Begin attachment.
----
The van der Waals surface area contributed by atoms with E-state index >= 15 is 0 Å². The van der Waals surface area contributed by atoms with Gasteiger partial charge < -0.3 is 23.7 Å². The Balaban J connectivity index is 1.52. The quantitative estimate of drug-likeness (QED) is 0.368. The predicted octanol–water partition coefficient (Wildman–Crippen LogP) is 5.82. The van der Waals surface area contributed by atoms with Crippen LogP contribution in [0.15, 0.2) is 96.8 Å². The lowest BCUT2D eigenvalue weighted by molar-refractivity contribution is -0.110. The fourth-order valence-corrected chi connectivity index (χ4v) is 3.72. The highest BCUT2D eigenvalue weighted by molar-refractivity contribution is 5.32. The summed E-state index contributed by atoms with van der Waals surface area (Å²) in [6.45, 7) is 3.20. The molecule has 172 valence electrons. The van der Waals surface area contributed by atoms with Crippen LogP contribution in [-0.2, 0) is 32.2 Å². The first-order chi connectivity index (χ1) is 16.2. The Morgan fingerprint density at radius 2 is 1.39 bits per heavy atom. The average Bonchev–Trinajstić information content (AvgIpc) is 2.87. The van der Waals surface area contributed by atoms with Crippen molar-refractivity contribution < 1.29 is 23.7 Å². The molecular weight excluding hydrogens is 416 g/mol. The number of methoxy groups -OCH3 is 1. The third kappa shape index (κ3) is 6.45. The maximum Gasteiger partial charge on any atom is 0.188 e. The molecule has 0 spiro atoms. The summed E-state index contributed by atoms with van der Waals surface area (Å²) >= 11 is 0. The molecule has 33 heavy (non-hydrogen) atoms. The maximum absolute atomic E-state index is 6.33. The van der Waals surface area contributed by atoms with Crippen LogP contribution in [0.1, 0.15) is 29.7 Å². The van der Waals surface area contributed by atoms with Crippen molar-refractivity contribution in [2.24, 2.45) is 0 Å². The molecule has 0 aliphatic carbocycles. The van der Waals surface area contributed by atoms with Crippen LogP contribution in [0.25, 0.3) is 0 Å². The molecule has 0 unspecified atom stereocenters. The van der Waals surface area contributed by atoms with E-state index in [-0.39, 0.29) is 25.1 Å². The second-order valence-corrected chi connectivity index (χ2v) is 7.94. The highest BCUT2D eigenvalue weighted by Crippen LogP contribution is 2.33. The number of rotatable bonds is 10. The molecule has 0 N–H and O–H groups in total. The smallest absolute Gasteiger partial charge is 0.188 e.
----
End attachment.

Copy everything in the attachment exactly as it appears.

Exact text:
The van der Waals surface area contributed by atoms with E-state index >= 15 is 0 Å². The van der Waals surface area contributed by atoms with Gasteiger partial charge < -0.3 is 23.7 Å². The Balaban J connectivity index is 1.52. The quantitative estimate of drug-likeness (QED) is 0.368. The predicted octanol–water partition coefficient (Wildman–Crippen LogP) is 5.82. The van der Waals surface area contributed by atoms with Crippen LogP contribution in [0.15, 0.2) is 96.8 Å². The lowest BCUT2D eigenvalue weighted by molar-refractivity contribution is -0.110. The fourth-order valence-corrected chi connectivity index (χ4v) is 3.72. The highest BCUT2D eigenvalue weighted by molar-refractivity contribution is 5.32. The summed E-state index contributed by atoms with van der Waals surface area (Å²) in [6.45, 7) is 3.20. The molecule has 172 valence electrons. The van der Waals surface area contributed by atoms with Crippen LogP contribution in [-0.2, 0) is 32.2 Å². The first-order chi connectivity index (χ1) is 16.2. The Morgan fingerprint density at radius 2 is 1.39 bits per heavy atom. The average Bonchev–Trinajstić information content (AvgIpc) is 2.87. The van der Waals surface area contributed by atoms with Crippen molar-refractivity contribution < 1.29 is 23.7 Å². The molecular weight excluding hydrogens is 416 g/mol. The number of methoxy groups -OCH3 is 1. The third kappa shape index (κ3) is 6.45. The maximum Gasteiger partial charge on any atom is 0.188 e. The molecule has 0 spiro atoms. The summed E-state index contributed by atoms with van der Waals surface area (Å²) >= 11 is 0. The molecule has 33 heavy (non-hydrogen) atoms. The maximum absolute atomic E-state index is 6.33. The van der Waals surface area contributed by atoms with Crippen LogP contribution in [0.1, 0.15) is 29.7 Å². The van der Waals surface area contributed by atoms with Crippen molar-refractivity contribution in [2.24, 2.45) is 0 Å². The molecule has 0 aliphatic carbocycles. The van der Waals surface area contributed by atoms with Crippen LogP contribution in [0.25, 0.3) is 0 Å². The molecule has 0 unspecified atom stereocenters. The van der Waals surface area contributed by atoms with E-state index in [-0.39, 0.29) is 25.1 Å². The second-order valence-corrected chi connectivity index (χ2v) is 7.94. The highest BCUT2D eigenvalue weighted by Crippen LogP contribution is 2.33. The number of rotatable bonds is 10. The molecule has 0 N–H and O–H groups in total. The smallest absolute Gasteiger partial charge is 0.188 e.